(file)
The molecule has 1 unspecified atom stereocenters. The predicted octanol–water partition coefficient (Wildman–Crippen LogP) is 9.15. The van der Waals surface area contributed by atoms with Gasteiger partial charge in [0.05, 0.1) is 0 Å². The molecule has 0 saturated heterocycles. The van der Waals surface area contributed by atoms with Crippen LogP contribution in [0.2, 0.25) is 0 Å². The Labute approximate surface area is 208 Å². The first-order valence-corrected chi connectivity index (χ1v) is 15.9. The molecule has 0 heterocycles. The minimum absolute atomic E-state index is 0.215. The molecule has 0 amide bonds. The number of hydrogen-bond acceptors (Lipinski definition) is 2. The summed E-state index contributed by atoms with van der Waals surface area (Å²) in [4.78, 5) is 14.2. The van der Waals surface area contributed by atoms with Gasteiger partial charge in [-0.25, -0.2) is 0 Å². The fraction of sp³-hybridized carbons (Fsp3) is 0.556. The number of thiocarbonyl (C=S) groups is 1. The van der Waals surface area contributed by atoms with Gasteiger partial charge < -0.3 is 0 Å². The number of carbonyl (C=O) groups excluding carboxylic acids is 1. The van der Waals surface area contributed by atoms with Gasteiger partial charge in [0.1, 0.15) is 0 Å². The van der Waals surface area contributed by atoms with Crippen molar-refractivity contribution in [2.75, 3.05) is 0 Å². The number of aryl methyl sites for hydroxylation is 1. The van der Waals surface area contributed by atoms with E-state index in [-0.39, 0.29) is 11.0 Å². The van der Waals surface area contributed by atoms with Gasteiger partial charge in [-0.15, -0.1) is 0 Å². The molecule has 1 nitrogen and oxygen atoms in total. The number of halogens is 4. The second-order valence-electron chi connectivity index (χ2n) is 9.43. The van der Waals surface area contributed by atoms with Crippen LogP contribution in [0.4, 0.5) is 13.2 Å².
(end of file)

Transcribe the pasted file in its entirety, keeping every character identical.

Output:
The molecule has 1 unspecified atom stereocenters. The predicted octanol–water partition coefficient (Wildman–Crippen LogP) is 9.15. The van der Waals surface area contributed by atoms with Gasteiger partial charge in [0.05, 0.1) is 0 Å². The molecule has 0 saturated heterocycles. The van der Waals surface area contributed by atoms with Crippen LogP contribution in [0.2, 0.25) is 0 Å². The Labute approximate surface area is 208 Å². The first-order valence-corrected chi connectivity index (χ1v) is 15.9. The molecule has 0 heterocycles. The minimum absolute atomic E-state index is 0.215. The molecule has 0 amide bonds. The number of hydrogen-bond acceptors (Lipinski definition) is 2. The summed E-state index contributed by atoms with van der Waals surface area (Å²) in [4.78, 5) is 14.2. The van der Waals surface area contributed by atoms with Gasteiger partial charge in [-0.25, -0.2) is 0 Å². The fraction of sp³-hybridized carbons (Fsp3) is 0.556. The number of thiocarbonyl (C=S) groups is 1. The van der Waals surface area contributed by atoms with Gasteiger partial charge < -0.3 is 0 Å². The number of carbonyl (C=O) groups excluding carboxylic acids is 1. The van der Waals surface area contributed by atoms with Gasteiger partial charge in [0.1, 0.15) is 0 Å². The van der Waals surface area contributed by atoms with Crippen molar-refractivity contribution in [2.75, 3.05) is 0 Å². The number of aryl methyl sites for hydroxylation is 1. The van der Waals surface area contributed by atoms with E-state index in [-0.39, 0.29) is 11.0 Å². The van der Waals surface area contributed by atoms with Gasteiger partial charge in [-0.15, -0.1) is 0 Å². The molecule has 1 nitrogen and oxygen atoms in total. The number of halogens is 4. The second-order valence-electron chi connectivity index (χ2n) is 9.43. The van der Waals surface area contributed by atoms with Crippen LogP contribution in [0.4, 0.5) is 13.2 Å².